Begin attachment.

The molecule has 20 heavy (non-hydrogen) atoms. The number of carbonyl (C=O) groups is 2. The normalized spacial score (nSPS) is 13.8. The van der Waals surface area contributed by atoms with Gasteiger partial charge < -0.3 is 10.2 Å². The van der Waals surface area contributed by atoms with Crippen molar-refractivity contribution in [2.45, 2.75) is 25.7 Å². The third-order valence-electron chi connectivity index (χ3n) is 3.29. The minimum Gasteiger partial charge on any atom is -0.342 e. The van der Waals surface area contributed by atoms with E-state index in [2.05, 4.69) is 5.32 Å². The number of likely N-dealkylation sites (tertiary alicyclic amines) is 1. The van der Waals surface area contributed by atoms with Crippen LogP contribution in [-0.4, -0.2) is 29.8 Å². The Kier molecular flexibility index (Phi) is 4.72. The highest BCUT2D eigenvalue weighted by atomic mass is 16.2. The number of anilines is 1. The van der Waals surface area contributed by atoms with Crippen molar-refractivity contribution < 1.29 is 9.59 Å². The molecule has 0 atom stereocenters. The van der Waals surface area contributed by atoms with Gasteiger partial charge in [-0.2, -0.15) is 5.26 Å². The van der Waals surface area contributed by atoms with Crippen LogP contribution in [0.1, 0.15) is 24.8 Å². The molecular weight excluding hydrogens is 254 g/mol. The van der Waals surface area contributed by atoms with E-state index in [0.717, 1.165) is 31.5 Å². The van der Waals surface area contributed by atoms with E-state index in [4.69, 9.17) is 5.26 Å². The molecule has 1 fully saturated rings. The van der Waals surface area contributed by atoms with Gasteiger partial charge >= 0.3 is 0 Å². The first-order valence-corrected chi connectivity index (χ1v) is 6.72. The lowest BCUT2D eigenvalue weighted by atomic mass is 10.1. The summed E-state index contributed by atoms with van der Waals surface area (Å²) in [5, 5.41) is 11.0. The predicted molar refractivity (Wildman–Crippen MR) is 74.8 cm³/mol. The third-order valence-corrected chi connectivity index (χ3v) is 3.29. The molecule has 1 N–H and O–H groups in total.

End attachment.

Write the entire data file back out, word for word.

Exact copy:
The molecule has 20 heavy (non-hydrogen) atoms. The number of carbonyl (C=O) groups is 2. The normalized spacial score (nSPS) is 13.8. The van der Waals surface area contributed by atoms with Gasteiger partial charge < -0.3 is 10.2 Å². The van der Waals surface area contributed by atoms with Crippen molar-refractivity contribution in [2.45, 2.75) is 25.7 Å². The third-order valence-electron chi connectivity index (χ3n) is 3.29. The minimum Gasteiger partial charge on any atom is -0.342 e. The van der Waals surface area contributed by atoms with E-state index in [2.05, 4.69) is 5.32 Å². The number of likely N-dealkylation sites (tertiary alicyclic amines) is 1. The van der Waals surface area contributed by atoms with Crippen LogP contribution in [-0.4, -0.2) is 29.8 Å². The Kier molecular flexibility index (Phi) is 4.72. The highest BCUT2D eigenvalue weighted by atomic mass is 16.2. The number of anilines is 1. The van der Waals surface area contributed by atoms with Crippen molar-refractivity contribution < 1.29 is 9.59 Å². The molecule has 0 atom stereocenters. The van der Waals surface area contributed by atoms with Gasteiger partial charge in [-0.2, -0.15) is 5.26 Å². The van der Waals surface area contributed by atoms with Crippen LogP contribution in [0.1, 0.15) is 24.8 Å². The molecular weight excluding hydrogens is 254 g/mol. The van der Waals surface area contributed by atoms with E-state index in [0.717, 1.165) is 31.5 Å². The van der Waals surface area contributed by atoms with E-state index in [4.69, 9.17) is 5.26 Å². The molecule has 1 fully saturated rings. The van der Waals surface area contributed by atoms with Gasteiger partial charge >= 0.3 is 0 Å². The first-order valence-corrected chi connectivity index (χ1v) is 6.72. The lowest BCUT2D eigenvalue weighted by atomic mass is 10.1. The summed E-state index contributed by atoms with van der Waals surface area (Å²) in [5, 5.41) is 11.0. The predicted molar refractivity (Wildman–Crippen MR) is 74.8 cm³/mol. The third-order valence-corrected chi connectivity index (χ3v) is 3.29. The molecule has 1 N–H and O–H groups in total.